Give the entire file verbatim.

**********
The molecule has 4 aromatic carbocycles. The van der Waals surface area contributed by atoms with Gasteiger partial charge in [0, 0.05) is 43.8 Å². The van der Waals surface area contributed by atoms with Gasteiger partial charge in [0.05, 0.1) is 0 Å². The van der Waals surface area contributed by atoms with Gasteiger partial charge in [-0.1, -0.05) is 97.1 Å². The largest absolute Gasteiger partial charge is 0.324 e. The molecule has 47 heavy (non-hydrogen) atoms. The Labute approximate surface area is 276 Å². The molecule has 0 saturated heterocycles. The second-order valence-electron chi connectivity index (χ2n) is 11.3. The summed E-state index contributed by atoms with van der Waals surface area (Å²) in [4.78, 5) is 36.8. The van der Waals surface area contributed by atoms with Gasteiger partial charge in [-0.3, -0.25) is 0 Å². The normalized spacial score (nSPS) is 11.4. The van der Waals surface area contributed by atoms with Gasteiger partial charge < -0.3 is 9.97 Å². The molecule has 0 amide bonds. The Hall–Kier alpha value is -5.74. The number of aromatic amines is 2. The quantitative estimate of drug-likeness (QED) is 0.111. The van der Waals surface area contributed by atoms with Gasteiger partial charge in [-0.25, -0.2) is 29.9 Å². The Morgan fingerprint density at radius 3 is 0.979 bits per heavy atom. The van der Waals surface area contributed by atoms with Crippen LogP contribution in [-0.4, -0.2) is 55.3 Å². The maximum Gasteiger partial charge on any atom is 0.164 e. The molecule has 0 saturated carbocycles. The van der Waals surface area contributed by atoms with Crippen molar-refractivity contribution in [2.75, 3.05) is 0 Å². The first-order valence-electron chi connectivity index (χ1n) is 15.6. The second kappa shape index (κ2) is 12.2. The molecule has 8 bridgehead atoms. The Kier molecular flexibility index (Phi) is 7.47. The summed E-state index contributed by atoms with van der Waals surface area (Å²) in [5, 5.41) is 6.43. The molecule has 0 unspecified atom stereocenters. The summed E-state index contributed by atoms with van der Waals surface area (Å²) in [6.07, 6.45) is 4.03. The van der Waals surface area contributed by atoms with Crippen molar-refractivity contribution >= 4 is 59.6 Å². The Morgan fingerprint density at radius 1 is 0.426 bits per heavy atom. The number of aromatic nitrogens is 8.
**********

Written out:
The molecule has 4 aromatic carbocycles. The van der Waals surface area contributed by atoms with Gasteiger partial charge in [0, 0.05) is 43.8 Å². The van der Waals surface area contributed by atoms with Gasteiger partial charge in [0.05, 0.1) is 0 Å². The van der Waals surface area contributed by atoms with Gasteiger partial charge in [-0.1, -0.05) is 97.1 Å². The largest absolute Gasteiger partial charge is 0.324 e. The molecule has 47 heavy (non-hydrogen) atoms. The Labute approximate surface area is 276 Å². The molecule has 0 saturated heterocycles. The second-order valence-electron chi connectivity index (χ2n) is 11.3. The summed E-state index contributed by atoms with van der Waals surface area (Å²) in [4.78, 5) is 36.8. The van der Waals surface area contributed by atoms with Gasteiger partial charge in [-0.3, -0.25) is 0 Å². The normalized spacial score (nSPS) is 11.4. The van der Waals surface area contributed by atoms with Gasteiger partial charge < -0.3 is 9.97 Å². The molecule has 0 amide bonds. The Hall–Kier alpha value is -5.74. The number of aromatic amines is 2. The quantitative estimate of drug-likeness (QED) is 0.111. The van der Waals surface area contributed by atoms with Gasteiger partial charge in [-0.25, -0.2) is 29.9 Å². The Morgan fingerprint density at radius 3 is 0.979 bits per heavy atom. The van der Waals surface area contributed by atoms with Crippen LogP contribution in [-0.4, -0.2) is 55.3 Å². The maximum Gasteiger partial charge on any atom is 0.164 e. The molecule has 0 saturated carbocycles. The van der Waals surface area contributed by atoms with Crippen molar-refractivity contribution in [2.75, 3.05) is 0 Å². The first-order valence-electron chi connectivity index (χ1n) is 15.6. The second kappa shape index (κ2) is 12.2. The molecule has 8 bridgehead atoms. The Kier molecular flexibility index (Phi) is 7.47. The summed E-state index contributed by atoms with van der Waals surface area (Å²) in [5, 5.41) is 6.43. The molecule has 0 unspecified atom stereocenters. The summed E-state index contributed by atoms with van der Waals surface area (Å²) in [6.07, 6.45) is 4.03. The van der Waals surface area contributed by atoms with Crippen molar-refractivity contribution >= 4 is 59.6 Å². The Morgan fingerprint density at radius 1 is 0.426 bits per heavy atom. The number of aromatic nitrogens is 8.